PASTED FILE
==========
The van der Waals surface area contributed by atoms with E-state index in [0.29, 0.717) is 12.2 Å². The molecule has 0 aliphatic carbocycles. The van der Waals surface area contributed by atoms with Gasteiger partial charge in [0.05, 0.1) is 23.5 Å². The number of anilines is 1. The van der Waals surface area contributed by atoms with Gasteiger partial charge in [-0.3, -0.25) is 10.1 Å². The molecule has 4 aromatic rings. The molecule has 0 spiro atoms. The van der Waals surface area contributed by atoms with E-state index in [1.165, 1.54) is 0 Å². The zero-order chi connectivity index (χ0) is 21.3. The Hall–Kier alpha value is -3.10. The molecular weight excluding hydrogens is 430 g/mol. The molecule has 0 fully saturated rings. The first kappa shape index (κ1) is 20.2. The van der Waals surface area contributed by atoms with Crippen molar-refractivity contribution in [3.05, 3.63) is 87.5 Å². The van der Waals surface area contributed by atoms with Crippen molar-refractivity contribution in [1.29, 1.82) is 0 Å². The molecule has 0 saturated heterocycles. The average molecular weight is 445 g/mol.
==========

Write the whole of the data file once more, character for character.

The van der Waals surface area contributed by atoms with E-state index in [0.29, 0.717) is 12.2 Å². The molecule has 0 aliphatic carbocycles. The van der Waals surface area contributed by atoms with Gasteiger partial charge in [0.05, 0.1) is 23.5 Å². The number of anilines is 1. The van der Waals surface area contributed by atoms with Gasteiger partial charge in [-0.3, -0.25) is 10.1 Å². The molecule has 4 aromatic rings. The molecule has 0 spiro atoms. The van der Waals surface area contributed by atoms with E-state index in [1.165, 1.54) is 0 Å². The zero-order chi connectivity index (χ0) is 21.3. The Hall–Kier alpha value is -3.10. The molecular weight excluding hydrogens is 430 g/mol. The molecule has 0 fully saturated rings. The first kappa shape index (κ1) is 20.2. The van der Waals surface area contributed by atoms with Crippen molar-refractivity contribution in [3.05, 3.63) is 87.5 Å². The van der Waals surface area contributed by atoms with Crippen molar-refractivity contribution in [1.29, 1.82) is 0 Å². The molecule has 0 saturated heterocycles. The average molecular weight is 445 g/mol.